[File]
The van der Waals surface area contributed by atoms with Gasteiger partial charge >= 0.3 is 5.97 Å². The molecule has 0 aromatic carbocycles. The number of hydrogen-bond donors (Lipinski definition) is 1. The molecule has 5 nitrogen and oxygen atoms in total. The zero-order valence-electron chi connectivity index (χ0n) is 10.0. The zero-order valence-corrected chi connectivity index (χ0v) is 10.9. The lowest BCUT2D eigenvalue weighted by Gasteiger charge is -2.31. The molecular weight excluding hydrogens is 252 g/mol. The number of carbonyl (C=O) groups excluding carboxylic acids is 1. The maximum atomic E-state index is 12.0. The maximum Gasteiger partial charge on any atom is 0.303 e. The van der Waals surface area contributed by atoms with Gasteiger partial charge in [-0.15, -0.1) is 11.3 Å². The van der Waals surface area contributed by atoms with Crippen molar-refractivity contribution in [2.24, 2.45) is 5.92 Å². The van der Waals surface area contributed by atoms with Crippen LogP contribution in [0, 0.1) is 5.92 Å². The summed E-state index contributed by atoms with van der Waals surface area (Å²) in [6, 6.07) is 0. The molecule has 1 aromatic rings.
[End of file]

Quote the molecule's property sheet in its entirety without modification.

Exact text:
The van der Waals surface area contributed by atoms with Gasteiger partial charge >= 0.3 is 5.97 Å². The molecule has 0 aromatic carbocycles. The number of hydrogen-bond donors (Lipinski definition) is 1. The molecule has 5 nitrogen and oxygen atoms in total. The zero-order valence-electron chi connectivity index (χ0n) is 10.0. The zero-order valence-corrected chi connectivity index (χ0v) is 10.9. The lowest BCUT2D eigenvalue weighted by Gasteiger charge is -2.31. The molecular weight excluding hydrogens is 252 g/mol. The number of carbonyl (C=O) groups excluding carboxylic acids is 1. The maximum atomic E-state index is 12.0. The maximum Gasteiger partial charge on any atom is 0.303 e. The van der Waals surface area contributed by atoms with Gasteiger partial charge in [-0.15, -0.1) is 11.3 Å². The van der Waals surface area contributed by atoms with Crippen molar-refractivity contribution in [2.24, 2.45) is 5.92 Å². The van der Waals surface area contributed by atoms with Crippen LogP contribution in [0, 0.1) is 5.92 Å². The summed E-state index contributed by atoms with van der Waals surface area (Å²) in [6, 6.07) is 0. The molecule has 1 aromatic rings.